Month: September 2016

BBC Job Description – Transferable Skills

Basic Skill Set

  • Highly Motivated and Punctual
  • Effective communicator and team player
  • Handle responsibilities
  • Smart and well spoken
  • Basic maths and English skills
  • Planning and organisation
  • Polite, respectable and well mannered
  • Basic health and safety practices
  • Be an effective team member

Required Skills

  • Flexibility with a variety of skills
  • Creative
  • Team management
  • Extensive IT skills
  • Be innovative
  • Take on many different
  • Plan, develop, and deliver productions
  • Time and Budget management skills
  • Adaptable to any given situation/brief
  • To be able to effectively interoperate and respond to a brief
  • Comprehensive understanding of finances and business
  • Leadership skills
  • Business strategy
  • Internal knowledge of the BBC
  • Resilience and sustained performance
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Pacific Steel – Styles and Inspirations

Inspiration – Gameplay 

Pacific steel draws inspiration from a couple different styles/genres of game. Initially, Pacific Steel was going to be a WWII naval combat strategy game, similar to the likes of Battlestations: Pacific and World of Warships.

Battlestations: Pacific was the second game in the ‘Battlestations’ franchise, released in 2009 by Eidos Interactive.

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Battlestations: Pacific might as well have been the first mainstream game to introduce WWII naval warfare to the masses. What the game lacked in exciting gameplay, it made up for in it’s unique take on RTS (real-time strategy).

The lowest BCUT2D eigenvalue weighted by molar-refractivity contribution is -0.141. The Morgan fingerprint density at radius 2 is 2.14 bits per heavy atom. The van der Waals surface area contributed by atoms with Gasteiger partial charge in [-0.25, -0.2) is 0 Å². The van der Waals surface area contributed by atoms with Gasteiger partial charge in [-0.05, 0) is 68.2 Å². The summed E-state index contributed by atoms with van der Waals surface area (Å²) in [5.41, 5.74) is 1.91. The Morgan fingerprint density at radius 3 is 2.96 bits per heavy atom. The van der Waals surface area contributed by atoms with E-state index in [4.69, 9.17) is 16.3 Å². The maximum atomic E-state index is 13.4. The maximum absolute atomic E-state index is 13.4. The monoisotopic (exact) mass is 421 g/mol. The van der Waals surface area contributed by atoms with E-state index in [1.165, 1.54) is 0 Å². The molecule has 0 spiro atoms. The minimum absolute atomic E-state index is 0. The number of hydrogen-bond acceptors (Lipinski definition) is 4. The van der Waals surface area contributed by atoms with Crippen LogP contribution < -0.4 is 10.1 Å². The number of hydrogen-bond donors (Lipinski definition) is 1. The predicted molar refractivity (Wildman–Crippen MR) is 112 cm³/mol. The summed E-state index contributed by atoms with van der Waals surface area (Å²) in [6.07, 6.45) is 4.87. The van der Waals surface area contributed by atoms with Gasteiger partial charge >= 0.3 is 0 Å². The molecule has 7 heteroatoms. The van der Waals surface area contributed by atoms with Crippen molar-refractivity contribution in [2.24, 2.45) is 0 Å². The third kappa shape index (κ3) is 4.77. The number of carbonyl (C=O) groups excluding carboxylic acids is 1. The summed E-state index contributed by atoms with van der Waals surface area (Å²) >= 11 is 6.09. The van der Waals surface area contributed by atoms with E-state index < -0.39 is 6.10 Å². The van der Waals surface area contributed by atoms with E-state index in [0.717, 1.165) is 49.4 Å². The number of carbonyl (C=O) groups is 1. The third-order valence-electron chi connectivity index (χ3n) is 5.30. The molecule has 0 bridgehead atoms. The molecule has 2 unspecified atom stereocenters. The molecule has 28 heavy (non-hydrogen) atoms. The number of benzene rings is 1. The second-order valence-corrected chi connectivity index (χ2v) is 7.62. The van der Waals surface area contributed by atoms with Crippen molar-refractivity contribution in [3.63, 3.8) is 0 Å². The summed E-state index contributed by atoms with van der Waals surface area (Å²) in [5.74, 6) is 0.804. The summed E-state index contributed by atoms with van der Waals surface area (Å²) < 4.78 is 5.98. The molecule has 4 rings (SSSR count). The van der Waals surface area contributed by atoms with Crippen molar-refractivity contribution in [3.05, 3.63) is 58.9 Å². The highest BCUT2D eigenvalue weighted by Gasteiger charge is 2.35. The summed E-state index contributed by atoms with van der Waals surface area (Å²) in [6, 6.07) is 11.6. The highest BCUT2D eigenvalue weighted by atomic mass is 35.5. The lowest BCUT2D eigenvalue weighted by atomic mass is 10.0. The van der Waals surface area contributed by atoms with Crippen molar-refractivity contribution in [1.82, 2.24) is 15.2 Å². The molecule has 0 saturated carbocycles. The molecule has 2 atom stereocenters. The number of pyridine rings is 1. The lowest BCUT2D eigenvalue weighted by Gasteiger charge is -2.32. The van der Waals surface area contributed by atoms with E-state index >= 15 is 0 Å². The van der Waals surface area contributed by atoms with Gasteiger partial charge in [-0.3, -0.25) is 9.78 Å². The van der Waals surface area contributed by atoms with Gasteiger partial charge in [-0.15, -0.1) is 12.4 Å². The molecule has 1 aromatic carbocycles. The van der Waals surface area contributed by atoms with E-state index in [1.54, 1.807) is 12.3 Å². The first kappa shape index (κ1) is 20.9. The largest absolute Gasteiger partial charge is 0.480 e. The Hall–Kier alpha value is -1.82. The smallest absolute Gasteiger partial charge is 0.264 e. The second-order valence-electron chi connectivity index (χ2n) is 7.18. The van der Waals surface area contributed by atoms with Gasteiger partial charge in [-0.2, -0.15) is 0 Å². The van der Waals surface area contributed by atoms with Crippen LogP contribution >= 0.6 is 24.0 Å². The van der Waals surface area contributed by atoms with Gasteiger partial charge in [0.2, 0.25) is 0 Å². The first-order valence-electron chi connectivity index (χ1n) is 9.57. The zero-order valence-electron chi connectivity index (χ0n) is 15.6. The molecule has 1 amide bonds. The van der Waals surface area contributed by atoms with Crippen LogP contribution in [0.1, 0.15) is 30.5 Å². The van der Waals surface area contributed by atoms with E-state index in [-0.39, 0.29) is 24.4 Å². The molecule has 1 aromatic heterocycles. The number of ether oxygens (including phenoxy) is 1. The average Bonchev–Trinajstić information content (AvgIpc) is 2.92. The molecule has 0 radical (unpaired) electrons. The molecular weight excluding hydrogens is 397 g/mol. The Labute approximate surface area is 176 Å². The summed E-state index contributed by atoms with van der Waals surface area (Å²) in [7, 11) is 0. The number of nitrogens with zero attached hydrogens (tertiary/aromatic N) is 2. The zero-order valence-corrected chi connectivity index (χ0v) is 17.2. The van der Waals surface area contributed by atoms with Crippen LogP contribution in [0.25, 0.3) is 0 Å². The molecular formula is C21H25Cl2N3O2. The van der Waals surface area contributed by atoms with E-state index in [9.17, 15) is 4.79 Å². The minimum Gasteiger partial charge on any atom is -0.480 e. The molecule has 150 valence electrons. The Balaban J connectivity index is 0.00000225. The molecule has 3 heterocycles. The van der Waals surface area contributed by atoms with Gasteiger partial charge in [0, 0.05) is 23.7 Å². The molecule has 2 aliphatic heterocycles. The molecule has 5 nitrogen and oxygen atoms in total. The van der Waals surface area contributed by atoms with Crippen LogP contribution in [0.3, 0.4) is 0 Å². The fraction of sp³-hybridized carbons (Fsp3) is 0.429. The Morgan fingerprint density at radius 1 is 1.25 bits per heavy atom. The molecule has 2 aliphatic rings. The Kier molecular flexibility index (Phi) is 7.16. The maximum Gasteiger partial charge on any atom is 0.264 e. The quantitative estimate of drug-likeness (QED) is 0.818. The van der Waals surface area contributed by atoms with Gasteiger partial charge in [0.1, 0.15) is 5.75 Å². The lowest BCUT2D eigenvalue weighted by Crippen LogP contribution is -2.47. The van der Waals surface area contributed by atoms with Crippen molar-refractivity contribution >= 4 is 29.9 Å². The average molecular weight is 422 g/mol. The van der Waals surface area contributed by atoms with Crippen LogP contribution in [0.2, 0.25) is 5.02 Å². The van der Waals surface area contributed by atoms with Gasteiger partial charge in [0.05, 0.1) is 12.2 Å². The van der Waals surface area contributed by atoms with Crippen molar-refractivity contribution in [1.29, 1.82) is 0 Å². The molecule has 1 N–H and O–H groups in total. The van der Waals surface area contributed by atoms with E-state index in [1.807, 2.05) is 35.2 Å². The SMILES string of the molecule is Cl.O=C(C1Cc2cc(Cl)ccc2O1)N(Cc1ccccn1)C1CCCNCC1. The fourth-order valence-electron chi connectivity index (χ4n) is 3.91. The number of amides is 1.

Players could choose to command a fleet controlled by AI from a map screen, or take control of a single unit themselves and participate in the battle.  The game featured a huge variety of units to control, from tiny PT torpedo boats, to Battleships, Aircraft carriers and the aircraft themselves- and each unit had an important role to play in the grand scheme of the battle.

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The gameplay was however rather lacklustre. However realistic it was, the ships travelled far too slowly and the ranges of engagement were far too small. However, a game would emerge in 2015 that addressed these issues, whilst providing a new and more modern take on a similar genre.

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World of Warships uses the same units, time period and general mechanics as Battlestations: Pacific, but makes a competitive online multiplayer game out of it. World of Warships give the player control of a single ship (and aircraft if the player chooses an aircraft carrier), and compete in team-based objective game modes.

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What World of Warships lacks in multi-unit strategy, it makes up for in it’s gameplay. World of Warships give the player control of a single ship (and aircraft if the player chooses an aircraft carrier), and compete in team-based objective game modes. World of Warships features far superior game feel, sounds, graphics and compared to Battlestations: Pacific, but this is expected for game that released 6 years later.

In essence, Pacific Steel aims to combine the game feel and intensity of World of Warships, and the RTS tactical, multi-unit gameplay of Battlestations: Pacific.

The last and final aspect to Pacific Steel is a base-building and resource management aspect, a style of genre that has become immensely popular in recent years on mobile platforms. Separate to the combat, Steel Pacific allows players to construct a base, gather resources and build new units that they can then use in the combat operations.

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Battle Islands for the PS4 is the only game I could find that almost resembles what I have in mind for the base building portion of Pacific Steel. Base construction, unit and resource management will function similarly to this (without the greedy pay-to-win system), but unlike Battle Islands, on which the ‘combat’ and base building aspects are merged to together, the combat and building portions will be kept separate from one another.

Inspiration – Visual Style